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International Socialist Review, March-April 1968


Judy White

Turning to Radicalization


From International Socialist Review, Vol.29 No.2, March-April 1968, pp.58-59.
Transcribed & marked up by Einde O’Callaghan for ETOL.


Letters From Prison
by James P. Cannon
Merit Publishers. 354 pp. $5.95.

James P. Cannon has led the kind of life that young radicals in the United States today can look to for inspiration and emulation. Unlike many former radicals who have given up the struggle for a socialist America, Cannon devoted the major part of his 78 years of life to the revolutionary movement – as an IWW organizer and strike leader, as a leader in the left wing of Debs’ Socialist Party, as a founding member of the American Communist movement and, from the time he was expelled from the Communist Party in 1928 to the present, as the key builder of the American Trotskyist movement.

In 1944 Cannon and seventeen other Socialist Workers Party members and leaders of Teamsters’ Local 544 were jailed under the witch-hunting Smith Act. They were its first victims. The attack on the Trotskyists originated in Minneapolis where they played the foremost role in the labor movement. But jailing these revolutionaries had national significance because of their outspoken opposition to Washington’s participation in the second imperialist world war.

Letters from Prison is a collection of the letters Cannon wrote during his eighteen-month internment in Sandstone, Minnesota, federal penitentiary. All but two were addressed to Rose Karsner, Cannon’s wife and close collaborator in the Socialist Workers Party. They served as his principal line of communication with the rest of the party. Although written over 20 years ago, they contain capsule discussions of many questions young radicals are asking today, and particularly the question of how to build a revolutionary party.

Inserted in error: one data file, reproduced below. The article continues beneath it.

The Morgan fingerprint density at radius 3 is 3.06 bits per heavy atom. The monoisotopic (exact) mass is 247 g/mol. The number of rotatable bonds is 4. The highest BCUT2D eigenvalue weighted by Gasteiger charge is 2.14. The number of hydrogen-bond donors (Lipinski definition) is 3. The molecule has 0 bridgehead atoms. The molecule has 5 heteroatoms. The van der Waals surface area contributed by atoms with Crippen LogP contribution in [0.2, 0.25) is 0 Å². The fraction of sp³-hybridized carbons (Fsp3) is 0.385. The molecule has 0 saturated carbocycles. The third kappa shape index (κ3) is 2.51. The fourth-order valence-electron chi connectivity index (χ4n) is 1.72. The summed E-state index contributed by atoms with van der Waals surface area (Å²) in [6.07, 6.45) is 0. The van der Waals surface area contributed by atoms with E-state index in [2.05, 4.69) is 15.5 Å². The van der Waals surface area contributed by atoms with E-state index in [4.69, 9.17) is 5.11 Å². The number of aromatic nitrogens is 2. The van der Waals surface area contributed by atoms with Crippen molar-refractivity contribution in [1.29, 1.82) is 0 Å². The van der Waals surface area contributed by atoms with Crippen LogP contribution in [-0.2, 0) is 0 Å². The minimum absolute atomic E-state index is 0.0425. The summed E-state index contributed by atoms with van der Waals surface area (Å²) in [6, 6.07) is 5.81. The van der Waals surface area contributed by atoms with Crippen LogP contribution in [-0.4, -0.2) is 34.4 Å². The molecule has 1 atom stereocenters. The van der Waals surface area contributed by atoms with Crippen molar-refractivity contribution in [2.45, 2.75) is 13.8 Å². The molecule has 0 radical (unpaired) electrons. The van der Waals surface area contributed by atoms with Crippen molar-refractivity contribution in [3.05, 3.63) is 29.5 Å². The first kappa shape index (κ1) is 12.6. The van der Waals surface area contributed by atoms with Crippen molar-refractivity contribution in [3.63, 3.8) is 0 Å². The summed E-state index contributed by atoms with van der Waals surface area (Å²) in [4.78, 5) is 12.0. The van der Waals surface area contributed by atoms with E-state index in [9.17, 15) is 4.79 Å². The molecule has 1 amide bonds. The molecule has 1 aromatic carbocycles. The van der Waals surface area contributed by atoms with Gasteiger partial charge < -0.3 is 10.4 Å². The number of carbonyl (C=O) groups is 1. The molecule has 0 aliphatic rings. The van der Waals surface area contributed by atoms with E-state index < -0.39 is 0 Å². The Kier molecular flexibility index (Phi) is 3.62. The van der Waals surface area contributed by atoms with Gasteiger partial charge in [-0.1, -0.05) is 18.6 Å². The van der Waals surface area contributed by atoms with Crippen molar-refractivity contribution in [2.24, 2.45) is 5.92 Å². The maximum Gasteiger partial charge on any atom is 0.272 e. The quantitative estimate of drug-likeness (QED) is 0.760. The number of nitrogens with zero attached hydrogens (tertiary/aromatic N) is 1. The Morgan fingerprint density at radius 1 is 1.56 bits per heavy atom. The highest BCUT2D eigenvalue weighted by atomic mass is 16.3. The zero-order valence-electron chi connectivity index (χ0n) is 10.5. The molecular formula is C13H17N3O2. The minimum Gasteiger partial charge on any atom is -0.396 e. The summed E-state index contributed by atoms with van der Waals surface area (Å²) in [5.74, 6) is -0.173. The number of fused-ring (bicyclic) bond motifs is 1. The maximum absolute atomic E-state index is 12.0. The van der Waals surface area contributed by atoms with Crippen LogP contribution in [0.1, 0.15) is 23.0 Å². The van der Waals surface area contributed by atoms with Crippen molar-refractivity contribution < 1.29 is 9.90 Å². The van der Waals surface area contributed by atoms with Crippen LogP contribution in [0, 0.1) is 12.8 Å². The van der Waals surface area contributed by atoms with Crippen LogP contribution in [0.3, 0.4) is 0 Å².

Cannon’s letters are focused upon how the revolutionary party should deal with the beginnings of a wave of massive radicalization. This was the working-class radicalization that began when the initial flush of patriotic fervor started to wear off – first with the Harlem explosion of 1943 and the union movement against the wartime no-strike pledge, and culminating in the giant strike wave of 1945-46 and the Bring-the-Troops-Home movement at the close of World War II. This promising upsurge ebbed with the Cold War, McCarthyism and two decades of “guns and butter” prosperity.

Now that prolonged passivity is evidently ending. The campus radicalism, opposition to the Vietnam war and the black liberation struggle have spurred a new development of anticapitalist consciousness and combativity among a broad and growing layer of youth, black and white. It is the job of Marxists to find the best means of recruiting these rebellious young people to the ranks of socialism. Cannon’s book comes at the right time.

His aim in 1944 and 1945 was to get the leadership and membership of the Socialist Workers Party to think in a new way about their work. To those who counselled patience to Cannon’s insistent demands for action, he said, “[patience] is all right for people who are not going anywhere in particular, and it may be good for cows to chew their cud with. But it is no good for executive leaders, traffic managers, etc.” It is certainly not a virtue for revolutionaries in this fast-moving phase of forming a new generation of revolutionary cadres in the United States.

Over and over Cannon explained that the party must begin to “think big” about itself and its work. On the question of increasing the circulation of The Militant, the party’s newspaper, he pushed for a giant subscription campaign, saying,”...the party must be mobilized and driven into action from the National Office and all party attention and activity centered on the attainment of the quota goal.”

He elaborated an extensive plan for the systematic education of new members in the traditions and lessons of working-class struggle, emphasizing that socialist education should keep pace with external activity. He wrote,

“... the convention and the year’s experience which it summarized and represented was a great triumph for the conception of a party based on great principles, whose cadres have been educated and selected in the struggle for these principles ...”

Cannon’s approach exemplifies the aphorism in one of the letters that, “The art of politics consists in knowing what to do next; that is, how to apply the program of Marxism to the specific situation of the day.” For revolutionaries in the 1960s, the Letters from Prison of James P. Cannon show what this guiding generalization means in real life. It is up to them to make good on the challenge.

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